Just under 60 percent of the city employees represented by Palo Alto's largest labor union took an unpaid "furlough day" today, which the city administration is calling an illegal one-day strike.
City officials reported that as of ll a.m. 305 union employees stayed off the job of the 526 who were scheduled, or 59 percent of the union workforce -- 210 employees showed up for work.
Workers represented Service Employees International Union (SEIU) marched and chanted at City Hall and around downtown throughout Thursday afternoon in what they described as a "self-imposed furlough."
They said the action is intended to save the city $281,000.
The union, which represents 617 city workers, has been in heated contract negotiations with the city since May. The union's contract expired on June 30.
"Palo Alto is known for its innovation," the union stated in a Thursday press release. "The self-imposed furlough day is a creative way employees are taking the initiative to help close the budget deficit."
The union announced Tuesday that workers would spend Thursday afternoon cleaning streets and parks and schools. Workers gathered near City Hall in the morning and marched around the neighborhood, picketing and chanting along the way.
As a result of the strike, the city kept all libraries closed except for the Mitchell Park Library, which is scheduled to be open from noon to 6 p.m. Thursday. The Utilities Customer Service Center at City Hall was closed Thursday and routine Public Works and utility-maintenance projects were halted.
City parks and recreational facilities had reduced staffing levels, but remained open throughout the day.
City officials had called the union's action an "illegal strike" and warned that disciplinary actions might be forthcoming.
Keene said the city was granted a court injunction requiring 99 union workers who are deemed "essential to health and safety"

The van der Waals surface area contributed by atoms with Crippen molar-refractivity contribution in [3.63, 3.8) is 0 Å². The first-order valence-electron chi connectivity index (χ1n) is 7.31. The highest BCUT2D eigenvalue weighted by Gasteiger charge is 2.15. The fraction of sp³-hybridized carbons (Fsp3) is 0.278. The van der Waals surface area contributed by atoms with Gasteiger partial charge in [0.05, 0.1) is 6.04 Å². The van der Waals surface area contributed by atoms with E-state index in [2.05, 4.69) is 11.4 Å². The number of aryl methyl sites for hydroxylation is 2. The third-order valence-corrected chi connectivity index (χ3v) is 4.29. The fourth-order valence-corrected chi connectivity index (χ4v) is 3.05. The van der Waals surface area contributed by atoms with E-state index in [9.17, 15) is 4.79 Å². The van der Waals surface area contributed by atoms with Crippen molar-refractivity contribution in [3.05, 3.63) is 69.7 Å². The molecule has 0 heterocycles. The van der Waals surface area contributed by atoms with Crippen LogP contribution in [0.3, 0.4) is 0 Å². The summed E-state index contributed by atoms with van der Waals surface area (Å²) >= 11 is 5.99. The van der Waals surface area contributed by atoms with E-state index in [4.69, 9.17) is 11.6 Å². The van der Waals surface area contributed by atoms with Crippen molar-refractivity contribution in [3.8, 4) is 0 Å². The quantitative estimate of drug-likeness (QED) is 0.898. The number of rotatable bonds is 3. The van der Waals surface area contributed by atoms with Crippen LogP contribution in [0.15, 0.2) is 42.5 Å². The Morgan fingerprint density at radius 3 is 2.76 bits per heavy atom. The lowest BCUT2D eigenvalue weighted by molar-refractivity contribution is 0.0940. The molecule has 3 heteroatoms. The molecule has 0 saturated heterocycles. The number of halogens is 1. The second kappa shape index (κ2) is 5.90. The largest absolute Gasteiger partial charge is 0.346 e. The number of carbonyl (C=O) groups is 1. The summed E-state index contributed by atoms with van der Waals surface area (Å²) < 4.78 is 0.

to report to work Thursday. These include police dispatchers and workers who operate the Regional Water Quality Control Plant and the city's water, gas, electric and wastewater collection systems.
"We are pleased that the court agreed with us yesterday and issued an injunction that
required these SEIU employees to come to work alongside the employees who chose to come to work today," Keene said in a prepared statement. "Having all these employees working together ensures that we can remain focused on protecting the health, safety and welfare of the community and our employees."
The city had asked the court to designate 108 workers as critical to health and safety, but the judge excluded some in animal control and areas not deemed as essential to community well-being.
The city had asked the union on Sept. 8 to agree to exclude the workers from any work stoppage or strike action, but the union declined, Keene said.
The city and SEIU negotiators met Tuesday night in its latest negotiation session, and are discussing another time to meet, he said.
Keene said the city has presented another proposal to the union representatives, and that the administration has "dropped a lot of things" from its earlier negotiating position. He said details would soon be made public about what the city is offering, with a posting on the city's website.